The term “intersectionality” was conceived by Kinmerlè Crenshaw in 1989, and describes how diverse factors as gender, ethnicity, sexual orientation, socio-economical status, religion, physical appearance, weight, disability or other forms of discrimination are integrated, and therefore are “intersected” among each other, and create a unique social identity, with its dynamics and effects within the society. For example, black women will experience a double disadvantage because of their gender and of the color of their skin, in comparison to white women, who will experience the disadvantage due to the gender and the advantage of being white. Intersectionality is a central concept of feminist thinking and has transformed how gender is conceptualised. It refers to the psychosocial, cultural and relational spheres of the individuals. intersectionality reflects the reality of lives, and is connected to the practices of inclusion, integration, exclusion and marginalization, as the intersected social identities might be both empowering and oppressing. The main contribution of the intersectional perspective is to tackle all forms of stigma and inequalities and to analyse them at the same time, in order to prevent one form of inequality to reinforce another one.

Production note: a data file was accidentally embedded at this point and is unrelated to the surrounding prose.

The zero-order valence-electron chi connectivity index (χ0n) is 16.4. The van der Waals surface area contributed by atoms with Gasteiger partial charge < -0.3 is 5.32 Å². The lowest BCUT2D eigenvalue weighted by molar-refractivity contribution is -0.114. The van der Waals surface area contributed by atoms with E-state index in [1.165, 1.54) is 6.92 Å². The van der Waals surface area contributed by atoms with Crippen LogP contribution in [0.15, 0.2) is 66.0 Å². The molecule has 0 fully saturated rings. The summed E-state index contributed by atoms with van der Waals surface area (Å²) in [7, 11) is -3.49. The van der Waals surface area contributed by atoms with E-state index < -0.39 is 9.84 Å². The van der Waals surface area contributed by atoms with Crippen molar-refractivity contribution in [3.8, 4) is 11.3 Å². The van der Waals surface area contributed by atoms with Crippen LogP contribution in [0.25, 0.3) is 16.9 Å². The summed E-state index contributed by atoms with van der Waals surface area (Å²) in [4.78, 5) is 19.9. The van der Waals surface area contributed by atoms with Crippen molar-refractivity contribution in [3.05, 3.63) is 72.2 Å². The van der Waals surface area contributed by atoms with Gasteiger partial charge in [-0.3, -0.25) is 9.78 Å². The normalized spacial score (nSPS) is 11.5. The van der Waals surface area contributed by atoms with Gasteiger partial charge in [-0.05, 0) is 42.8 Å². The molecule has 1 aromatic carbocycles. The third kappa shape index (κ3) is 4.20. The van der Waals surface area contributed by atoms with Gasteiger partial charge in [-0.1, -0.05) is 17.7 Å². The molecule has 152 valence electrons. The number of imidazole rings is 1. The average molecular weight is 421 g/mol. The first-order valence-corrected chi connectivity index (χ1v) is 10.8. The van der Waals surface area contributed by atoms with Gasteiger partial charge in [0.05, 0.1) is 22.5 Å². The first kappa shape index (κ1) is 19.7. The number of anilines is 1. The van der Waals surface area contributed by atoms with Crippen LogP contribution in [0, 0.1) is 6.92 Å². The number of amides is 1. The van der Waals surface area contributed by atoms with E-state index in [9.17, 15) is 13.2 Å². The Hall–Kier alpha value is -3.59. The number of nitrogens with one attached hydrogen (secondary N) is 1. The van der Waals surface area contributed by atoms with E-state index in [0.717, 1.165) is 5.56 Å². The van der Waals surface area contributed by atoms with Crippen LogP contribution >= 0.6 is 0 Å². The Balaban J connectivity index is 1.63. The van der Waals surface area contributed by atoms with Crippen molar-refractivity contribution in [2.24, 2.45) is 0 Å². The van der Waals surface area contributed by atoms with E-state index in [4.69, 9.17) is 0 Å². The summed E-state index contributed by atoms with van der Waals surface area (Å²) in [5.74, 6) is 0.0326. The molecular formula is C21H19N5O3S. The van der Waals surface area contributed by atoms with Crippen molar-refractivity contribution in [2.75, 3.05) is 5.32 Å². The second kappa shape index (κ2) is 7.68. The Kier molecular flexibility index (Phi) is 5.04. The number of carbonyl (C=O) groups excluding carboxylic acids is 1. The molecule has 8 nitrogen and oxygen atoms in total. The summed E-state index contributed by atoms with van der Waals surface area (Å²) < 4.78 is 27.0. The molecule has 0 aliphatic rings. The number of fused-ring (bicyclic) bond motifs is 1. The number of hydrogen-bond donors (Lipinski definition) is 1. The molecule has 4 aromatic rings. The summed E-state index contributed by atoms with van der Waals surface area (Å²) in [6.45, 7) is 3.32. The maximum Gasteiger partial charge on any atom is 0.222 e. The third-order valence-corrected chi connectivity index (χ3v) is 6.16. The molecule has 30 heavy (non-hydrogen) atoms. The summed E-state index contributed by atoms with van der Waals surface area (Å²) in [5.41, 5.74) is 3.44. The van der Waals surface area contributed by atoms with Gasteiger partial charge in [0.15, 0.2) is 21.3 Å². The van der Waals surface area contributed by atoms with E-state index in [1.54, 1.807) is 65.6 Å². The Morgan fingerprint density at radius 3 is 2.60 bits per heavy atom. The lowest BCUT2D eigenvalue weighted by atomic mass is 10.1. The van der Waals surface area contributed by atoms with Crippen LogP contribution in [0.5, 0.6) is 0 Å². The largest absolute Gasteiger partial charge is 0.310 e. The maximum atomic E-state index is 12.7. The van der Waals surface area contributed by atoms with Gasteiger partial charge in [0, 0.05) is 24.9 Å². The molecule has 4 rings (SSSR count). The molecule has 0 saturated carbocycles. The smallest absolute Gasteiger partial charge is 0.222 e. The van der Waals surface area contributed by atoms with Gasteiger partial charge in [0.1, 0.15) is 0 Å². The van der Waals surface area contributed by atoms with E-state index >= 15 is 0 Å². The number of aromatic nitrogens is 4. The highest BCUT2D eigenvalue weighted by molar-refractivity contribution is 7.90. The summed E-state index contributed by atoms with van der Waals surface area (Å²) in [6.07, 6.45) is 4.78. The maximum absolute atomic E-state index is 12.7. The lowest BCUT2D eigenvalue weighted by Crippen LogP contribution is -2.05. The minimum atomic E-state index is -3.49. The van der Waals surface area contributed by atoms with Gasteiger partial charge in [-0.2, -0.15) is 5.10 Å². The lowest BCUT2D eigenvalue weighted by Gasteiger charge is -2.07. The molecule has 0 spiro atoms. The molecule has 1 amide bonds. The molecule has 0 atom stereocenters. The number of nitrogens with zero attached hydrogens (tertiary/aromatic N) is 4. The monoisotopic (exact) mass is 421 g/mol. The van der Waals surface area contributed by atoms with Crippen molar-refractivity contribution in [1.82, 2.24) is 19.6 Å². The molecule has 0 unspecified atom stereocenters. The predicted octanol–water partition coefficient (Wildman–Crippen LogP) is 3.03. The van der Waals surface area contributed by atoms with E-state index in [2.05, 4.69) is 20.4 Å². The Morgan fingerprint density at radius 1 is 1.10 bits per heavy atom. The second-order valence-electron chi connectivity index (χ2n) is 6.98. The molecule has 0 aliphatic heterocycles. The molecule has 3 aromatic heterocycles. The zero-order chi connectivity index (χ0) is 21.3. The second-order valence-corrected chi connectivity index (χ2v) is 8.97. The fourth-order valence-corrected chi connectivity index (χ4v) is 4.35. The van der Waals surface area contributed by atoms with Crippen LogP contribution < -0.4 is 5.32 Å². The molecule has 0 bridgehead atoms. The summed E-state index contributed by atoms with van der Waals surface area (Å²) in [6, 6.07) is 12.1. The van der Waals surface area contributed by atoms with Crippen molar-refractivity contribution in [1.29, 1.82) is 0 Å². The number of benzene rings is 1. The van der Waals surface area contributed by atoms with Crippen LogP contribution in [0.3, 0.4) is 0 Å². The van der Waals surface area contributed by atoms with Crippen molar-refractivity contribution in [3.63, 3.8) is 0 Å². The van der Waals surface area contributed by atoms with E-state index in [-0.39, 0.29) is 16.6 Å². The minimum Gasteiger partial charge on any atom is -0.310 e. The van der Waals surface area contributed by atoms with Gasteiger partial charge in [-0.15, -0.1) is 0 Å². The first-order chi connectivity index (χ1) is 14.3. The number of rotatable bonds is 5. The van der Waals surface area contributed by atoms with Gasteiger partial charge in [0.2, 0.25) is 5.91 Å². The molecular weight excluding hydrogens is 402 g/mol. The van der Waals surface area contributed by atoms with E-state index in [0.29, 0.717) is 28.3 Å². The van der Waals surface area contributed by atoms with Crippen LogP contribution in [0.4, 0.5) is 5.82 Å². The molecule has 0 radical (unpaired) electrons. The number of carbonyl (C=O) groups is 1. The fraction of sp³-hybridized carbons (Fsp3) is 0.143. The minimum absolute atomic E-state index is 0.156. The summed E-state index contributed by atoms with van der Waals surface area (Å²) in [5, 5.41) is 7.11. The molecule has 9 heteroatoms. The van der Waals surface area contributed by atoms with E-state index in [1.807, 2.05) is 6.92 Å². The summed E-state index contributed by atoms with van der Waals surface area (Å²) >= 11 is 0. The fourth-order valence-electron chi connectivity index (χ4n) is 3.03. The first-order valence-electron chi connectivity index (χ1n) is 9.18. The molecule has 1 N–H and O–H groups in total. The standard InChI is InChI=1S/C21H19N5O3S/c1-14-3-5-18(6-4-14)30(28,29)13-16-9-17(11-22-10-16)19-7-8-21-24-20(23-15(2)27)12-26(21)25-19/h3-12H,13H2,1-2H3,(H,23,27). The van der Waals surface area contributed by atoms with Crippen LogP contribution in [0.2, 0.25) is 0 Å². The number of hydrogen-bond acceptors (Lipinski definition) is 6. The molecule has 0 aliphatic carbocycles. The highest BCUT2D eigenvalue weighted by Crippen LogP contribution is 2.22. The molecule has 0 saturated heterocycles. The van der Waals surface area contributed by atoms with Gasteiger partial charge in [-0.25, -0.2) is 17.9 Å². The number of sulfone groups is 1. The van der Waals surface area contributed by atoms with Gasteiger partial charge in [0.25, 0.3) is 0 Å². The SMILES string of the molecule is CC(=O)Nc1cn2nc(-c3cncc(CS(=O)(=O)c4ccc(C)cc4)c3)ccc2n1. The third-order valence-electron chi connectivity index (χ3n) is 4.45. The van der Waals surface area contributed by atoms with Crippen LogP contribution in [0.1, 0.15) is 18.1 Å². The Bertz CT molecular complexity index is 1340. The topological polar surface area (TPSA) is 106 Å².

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Phoenix, A., & Pattynama, P. (2006). intersectionality. European Journal of Women’s Studies, 13(3), 187-192.
Shields, S. A. (2008). Gender: An intersectionality perspective. Sex roles, 59(5), 301-311.
McCall, L. (2005). The complexity of intersectionality. Signs: Journal of women in culture and society, 30(3), 1771-1800.
Center for Intersectional Justice Runyan, Anne Sisson (November–December 2018). “What Is Intersectionality and Why Is It Important?”
Zinn, Maxine Baca; Dill, Bonnie Thornton (1996). “Theorizing Difference from Multiracial Feminism”